|need to engage in KBB. It is important to support workers under these situations because analytical reasoning is an effortful and error-prone cognitive activity. Because KBB involves reasoning based on a mental model, it would be useful for the interface to provide an externalized model so that workers do not have to encode, store, and retrieve all of this information mentally. The AH provides a useful basis for achieving this goal because it is a psychologically useful way of representing how the work domain actually functions (see chap. 7). Thus, building a visualization of the AH representation of the work domain into the interface should provide an effective basis for supporting KBB.|
In conclusion, without an overarching framework, it would have been difficult to go from the mass of results in the literature to practical design insights. For one, the relevant findings are spread across several disciplines including human factors, HCI, management science, psychology, and systems engineering. Consequently, the studies use different terms and concepts. This makes it difficult to find regularities in the literature. Furthermore, the pertinent studies were not all originally designed with the purpose of interface design in mind. As a result, it is not very easy to extract reliable design implications. Our example shows how the SRK taxonomy can help us overcome these obstacles. The concepts in the taxonomy can be used to integrate a diverse set of research findings in a way that allows us to derive practical implications for design.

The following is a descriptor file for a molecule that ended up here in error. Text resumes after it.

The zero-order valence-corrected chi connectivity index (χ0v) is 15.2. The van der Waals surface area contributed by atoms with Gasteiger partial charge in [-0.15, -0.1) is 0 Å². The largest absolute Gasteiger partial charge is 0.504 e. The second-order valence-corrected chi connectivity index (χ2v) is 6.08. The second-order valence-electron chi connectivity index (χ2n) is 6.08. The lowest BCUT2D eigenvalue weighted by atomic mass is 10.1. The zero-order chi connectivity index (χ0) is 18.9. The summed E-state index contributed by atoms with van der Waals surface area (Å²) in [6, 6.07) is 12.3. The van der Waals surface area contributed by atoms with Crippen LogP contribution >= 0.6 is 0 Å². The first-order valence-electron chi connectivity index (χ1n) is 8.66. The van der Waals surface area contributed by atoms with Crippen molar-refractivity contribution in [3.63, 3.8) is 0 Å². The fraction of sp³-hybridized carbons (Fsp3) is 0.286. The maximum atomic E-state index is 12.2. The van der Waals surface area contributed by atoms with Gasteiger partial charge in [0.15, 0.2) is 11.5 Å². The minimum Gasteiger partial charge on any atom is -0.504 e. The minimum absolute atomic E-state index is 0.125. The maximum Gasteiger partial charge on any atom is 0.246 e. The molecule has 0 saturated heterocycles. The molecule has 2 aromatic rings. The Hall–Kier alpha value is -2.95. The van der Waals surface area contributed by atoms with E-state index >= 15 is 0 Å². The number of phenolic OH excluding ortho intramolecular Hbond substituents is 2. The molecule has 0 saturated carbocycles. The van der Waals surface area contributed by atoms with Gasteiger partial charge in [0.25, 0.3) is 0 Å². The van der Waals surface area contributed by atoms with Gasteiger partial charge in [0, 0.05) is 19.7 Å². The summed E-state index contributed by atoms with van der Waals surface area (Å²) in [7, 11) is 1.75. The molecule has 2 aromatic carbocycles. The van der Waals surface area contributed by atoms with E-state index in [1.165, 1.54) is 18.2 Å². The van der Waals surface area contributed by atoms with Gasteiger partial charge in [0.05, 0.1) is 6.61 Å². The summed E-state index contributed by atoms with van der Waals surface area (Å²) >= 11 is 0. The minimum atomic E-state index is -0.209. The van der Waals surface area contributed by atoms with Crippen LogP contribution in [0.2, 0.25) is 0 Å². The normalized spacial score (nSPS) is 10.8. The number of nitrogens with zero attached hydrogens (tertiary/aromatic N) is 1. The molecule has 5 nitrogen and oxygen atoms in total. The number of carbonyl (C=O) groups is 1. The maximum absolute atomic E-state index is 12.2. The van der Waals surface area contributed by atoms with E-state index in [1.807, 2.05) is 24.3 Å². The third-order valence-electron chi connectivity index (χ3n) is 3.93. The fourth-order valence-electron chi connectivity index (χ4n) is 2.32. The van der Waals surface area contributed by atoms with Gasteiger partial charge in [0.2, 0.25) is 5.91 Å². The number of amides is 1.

The examples in this section should have shown you the unique value added by the SRK taxonomy to both basic research and systems design. Although it provides only a qualitative framework, its conceptual distinctions provide a very powerful set of "glasses" with which to view the world. This frame of reference can allow us to clarify and enrich existing theoretical claims, to reconcile seemingly competing theoretical accounts, to integrate a diverse set of empirical research findings, and to derive implications for design. Reason ( 1990) provided another example showing how the SRK taxonomy can be used in these ways in the particular area of human error. Even though the contributions of the taxonomy may seem modest initially, it provides us with a coherent conceptual basis for distinguishing between qualitatively different categories of human performance, thereby helping us gain many valuable insights. As Rasmussen ( 1983) pointed out, "we, like Eddington [ 1958] ichthyologist . . . , will be able to obtain some of the results needed more readily by conceptual analysis before experiments than by data analysis afterwards" (p. 266).
In this section, we show how the SRK taxonomy can be used to conduct a worker competencies analysis, as a part of CWA. As in chapters 7 to 9, we use the DURESS II process control microworld as a case study.